George Washington Papers

General Orders, 2 July 1776

General Orders

Head Quarters, New York, July 2nd 1776.

Parole Armstrong.Countersign Lee.

Genl Mifflin is to repair to the post near Kingsbridge and use his utmost endeavours to forward the works there—General Scott in the mean time to perform the duty required of General Mifflin in the orders of the 29th of June.

No Sentries are to stop or molest the Country people coming to Market or going from it but to be very vigilant in preventing Soldiers leaving the army.

Col. Cortlandt of the New-Jersey Brigade is to send over five-hundred of the Militia under his command to reinforce General Greene’s Brigade; these troops are to be distinguished from the old Militia in future by being called New-Levies1—The Quarter Master General to furnish them with Tents: The detachment from General Spencers Brigade to return when these get over. The Militia not under the immediate Command of General Heard are to be under that of Genl Mercer until the arrival of their own General Officer.

The time is now near at hand which must probably determine, whether Americans are to be, Freemen, or Slaves; whether they are to have any property they can call their own; whether their Houses, and Farms, are to be pillaged and destroyed, and they consigned to a State of Wretchedness from which no human efforts will probably deliver them. The fate of unborn Millions will now depend, under God, on the Courage and Conduct of this army—Our cruel and unrelenting Enemy leaves us no choice but a brave resistance, or the most abject submission; this is all we can expect—We have therefore to resolve to conquer or die: Our own Country’s Honor, all call upon us for a vigorous and manly exertion, and if we now shamefully fail, we shall become infamous to the whole world—Let us therefore rely upon the goodness of the Cause, and the aid of the supreme Being, in whose hands Victory is, to animate and encourage us to great and noble Actions—The Eyes of all our Countrymen are now upon us, and we shall have their blessings, and praises, if happily we are the instruments of saving them from the Tyranny meditated against them. Let us therefore animate and encourage each other, and shew the whole world, that a Freeman contending for Liberty on his own ground is superior to any slavish mercenary on earth.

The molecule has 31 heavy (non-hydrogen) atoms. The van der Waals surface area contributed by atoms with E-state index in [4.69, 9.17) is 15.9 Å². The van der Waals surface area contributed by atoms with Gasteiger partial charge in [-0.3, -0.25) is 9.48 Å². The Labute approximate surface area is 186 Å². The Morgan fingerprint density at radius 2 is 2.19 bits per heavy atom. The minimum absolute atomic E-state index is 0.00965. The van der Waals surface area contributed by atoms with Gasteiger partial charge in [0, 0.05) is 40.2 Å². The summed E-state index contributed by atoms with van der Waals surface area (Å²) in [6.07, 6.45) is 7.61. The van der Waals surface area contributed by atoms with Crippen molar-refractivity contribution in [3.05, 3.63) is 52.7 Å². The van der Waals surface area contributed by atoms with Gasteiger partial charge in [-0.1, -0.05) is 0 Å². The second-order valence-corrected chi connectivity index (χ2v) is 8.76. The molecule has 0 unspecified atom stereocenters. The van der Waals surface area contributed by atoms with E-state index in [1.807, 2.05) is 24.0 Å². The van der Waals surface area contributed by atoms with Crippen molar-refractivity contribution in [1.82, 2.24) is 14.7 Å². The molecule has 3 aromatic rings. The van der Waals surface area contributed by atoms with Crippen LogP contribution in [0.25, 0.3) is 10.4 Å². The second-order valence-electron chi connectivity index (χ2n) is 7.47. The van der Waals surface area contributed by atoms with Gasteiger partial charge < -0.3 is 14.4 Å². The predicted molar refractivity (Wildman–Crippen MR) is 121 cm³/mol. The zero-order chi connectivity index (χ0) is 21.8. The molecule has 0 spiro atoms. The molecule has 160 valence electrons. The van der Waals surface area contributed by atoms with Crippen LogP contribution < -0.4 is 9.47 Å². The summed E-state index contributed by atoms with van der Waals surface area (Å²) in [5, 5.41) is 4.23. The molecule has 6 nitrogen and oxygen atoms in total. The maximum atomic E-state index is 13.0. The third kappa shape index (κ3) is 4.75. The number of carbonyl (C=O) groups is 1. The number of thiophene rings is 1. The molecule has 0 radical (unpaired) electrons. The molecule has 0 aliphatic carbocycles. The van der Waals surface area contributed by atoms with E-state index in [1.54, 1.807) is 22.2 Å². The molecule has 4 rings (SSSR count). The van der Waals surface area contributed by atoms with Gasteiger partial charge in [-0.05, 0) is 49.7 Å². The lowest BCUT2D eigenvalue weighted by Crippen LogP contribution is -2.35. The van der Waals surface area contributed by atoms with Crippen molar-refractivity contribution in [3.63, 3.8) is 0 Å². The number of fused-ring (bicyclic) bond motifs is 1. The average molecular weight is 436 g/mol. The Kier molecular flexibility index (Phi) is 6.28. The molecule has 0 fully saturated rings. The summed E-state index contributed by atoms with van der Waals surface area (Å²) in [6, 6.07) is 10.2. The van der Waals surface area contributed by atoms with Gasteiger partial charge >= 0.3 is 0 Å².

The General recommends to the officers great coolness in time of action, and to the soldiers a strict attention and obedience, with a becoming firmness and spirit.

Any officer, or soldier, or any particular Corps, distinguishing themselves by any acts of bravery, and courage, will assuredly meet with notice and rewards; and on the other hand, those who behave ill, will as certainly be exposed and punished—The General being resolved, as well for the Honor and Safety of the Country, as Army, to shew no favour to such as refuse, or neglect their duty at so important a crisis.

The General expressly orders that no officer, or soldier, on any pretence whatever, without leave in writing, from the commanding officer of the regiment, do leave the parade, so as to be out of drum-call, in case of an alarm, which may be hourly expected—The Regiments are immediately to be under Arms on their respective parades, and should any be absent they will be severely punished—The whole Army to be at their Alarm posts completely equipped to morrow, a little before day.